Maybe you’ve met parents who homeschooled all the way through 8th grade, then enrolled their children in school for 9th-12th. Years ago, before the homeschool market expanded and learning options became so plentiful, it wasn’t uncommon to hear about teens going to public high school for those last 4 years.
Fast forward to today, when some families are doing the exact opposite.
I’m meeting more and more parents turning to homeschooling for high school after using schools for K-8.
Whether it’s about safety, learning goals, or logistical matters like travel or distance, homeschooling high school is an increasingly popular path to graduation today. What’s new is that there are now families who’ve used the system straight thru middle school, but then decided high school isn’t the right way to get their students to the finish line.
Just last week, I spoke to a mom about homeschooling high school after her daughter completes middle school in the spring. Surprisingly (to me), that was my third request for that specific information this year.
Parents ask, “Can I homeschool high school if my child was in public school for K-8?”
The answer is yes. Homeschooling can start at any time — even in high school. There are no laws, no procedures, or no rules preventing home education from starting at any time that is necessary or practical. The only dates that really matter are when you’re able to get started, and remembering to file paperwork on time, if any is required where you live.
Parents also want to know, “Will it work out okay if my teenager has never been homeschooled before?”
Again I respond, yes. In fact, I tell them, it will probably work very well if they have a student where great work habits, independence, and maturity are involved. Even if not, with a little direction (and especially if they’re given choices), all kinds of teens can be highly successful in homeschool, no matter their experiences so far. All teens, I add, seem to appreciate the added freedom, not to mention sleeping in a little later, too!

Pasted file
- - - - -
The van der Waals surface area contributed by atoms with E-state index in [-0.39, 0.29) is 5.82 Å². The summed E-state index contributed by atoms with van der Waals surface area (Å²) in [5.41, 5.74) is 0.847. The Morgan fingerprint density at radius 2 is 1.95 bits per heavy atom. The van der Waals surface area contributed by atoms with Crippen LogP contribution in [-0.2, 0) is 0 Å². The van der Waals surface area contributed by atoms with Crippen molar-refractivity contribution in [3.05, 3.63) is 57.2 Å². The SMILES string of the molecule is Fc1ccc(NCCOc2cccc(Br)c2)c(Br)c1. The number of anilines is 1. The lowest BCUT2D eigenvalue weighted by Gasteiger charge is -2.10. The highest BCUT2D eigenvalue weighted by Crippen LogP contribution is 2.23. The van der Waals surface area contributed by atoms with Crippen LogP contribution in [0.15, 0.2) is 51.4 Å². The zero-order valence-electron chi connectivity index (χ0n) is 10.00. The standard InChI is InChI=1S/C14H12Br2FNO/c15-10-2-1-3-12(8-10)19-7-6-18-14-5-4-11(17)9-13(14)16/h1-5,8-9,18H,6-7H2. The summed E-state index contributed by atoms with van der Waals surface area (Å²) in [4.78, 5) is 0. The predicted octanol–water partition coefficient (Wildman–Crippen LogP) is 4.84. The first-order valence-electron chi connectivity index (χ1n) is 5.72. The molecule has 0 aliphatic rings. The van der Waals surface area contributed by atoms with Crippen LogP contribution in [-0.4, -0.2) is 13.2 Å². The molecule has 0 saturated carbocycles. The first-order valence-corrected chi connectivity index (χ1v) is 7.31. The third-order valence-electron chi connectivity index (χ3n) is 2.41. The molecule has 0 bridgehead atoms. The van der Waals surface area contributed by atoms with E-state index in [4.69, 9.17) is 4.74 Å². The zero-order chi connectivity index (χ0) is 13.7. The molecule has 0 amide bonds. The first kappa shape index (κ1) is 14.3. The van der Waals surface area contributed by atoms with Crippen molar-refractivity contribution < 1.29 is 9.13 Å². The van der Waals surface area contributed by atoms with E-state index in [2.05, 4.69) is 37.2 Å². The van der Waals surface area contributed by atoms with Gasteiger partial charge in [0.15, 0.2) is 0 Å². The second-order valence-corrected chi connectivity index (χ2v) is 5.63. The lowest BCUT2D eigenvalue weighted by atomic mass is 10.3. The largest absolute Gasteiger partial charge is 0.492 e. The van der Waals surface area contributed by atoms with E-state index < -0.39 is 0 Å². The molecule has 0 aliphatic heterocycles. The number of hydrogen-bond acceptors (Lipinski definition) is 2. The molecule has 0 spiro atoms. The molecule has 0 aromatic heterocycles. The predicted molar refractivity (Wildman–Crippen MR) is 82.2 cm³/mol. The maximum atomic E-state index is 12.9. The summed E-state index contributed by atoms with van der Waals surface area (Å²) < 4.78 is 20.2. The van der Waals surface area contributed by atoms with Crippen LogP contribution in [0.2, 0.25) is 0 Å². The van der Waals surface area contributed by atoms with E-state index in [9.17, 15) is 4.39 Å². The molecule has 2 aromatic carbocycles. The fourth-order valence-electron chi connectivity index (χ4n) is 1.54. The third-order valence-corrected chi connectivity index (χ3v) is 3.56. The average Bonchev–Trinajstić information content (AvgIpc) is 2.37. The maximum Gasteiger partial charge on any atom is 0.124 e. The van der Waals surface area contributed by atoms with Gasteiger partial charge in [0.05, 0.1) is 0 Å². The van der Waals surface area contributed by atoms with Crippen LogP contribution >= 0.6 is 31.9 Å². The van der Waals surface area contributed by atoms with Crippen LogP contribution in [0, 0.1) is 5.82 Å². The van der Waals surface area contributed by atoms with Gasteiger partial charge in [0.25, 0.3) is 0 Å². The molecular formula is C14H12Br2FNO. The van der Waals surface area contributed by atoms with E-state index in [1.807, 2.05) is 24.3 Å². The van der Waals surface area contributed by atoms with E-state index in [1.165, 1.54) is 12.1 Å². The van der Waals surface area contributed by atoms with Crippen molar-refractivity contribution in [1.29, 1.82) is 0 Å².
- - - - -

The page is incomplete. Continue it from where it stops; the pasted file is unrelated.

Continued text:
Will there be challenges? I’d be lying if I told you homeschooling teens is always easy, particularly if teens have never done it before. Missing friends, missing activities, and feeling stuck at home all day are common complaints for many a newly-homeschooled teen. Adjusting to changing roles once they realize you’re in charge can be an issue (if authoritarian is your style). True or not, wondering why they have to do all that work when things were easier in public school is another common narrative I hear.
Bottom line, homeschooling is an adjustment period. Like with anything, learning new things take time and patience, while dust settles and teens get used to the new routine. I could share all the tricks and tips I know, but in the end, you’ll figure out what works in your unique situation, given your unique student and the reasons why you’ve ultimately chosen homeschooling for the high school years.
The great news, is that homeschoolers are very appealing to today’s college undergraduate admissions departments, and to potential employers who like what they’ve heard about homeschooled grads. That news makes it easier for today’s families to make high school decisions based on needs and goals, rather than worrying about the validity of homeschooling itself.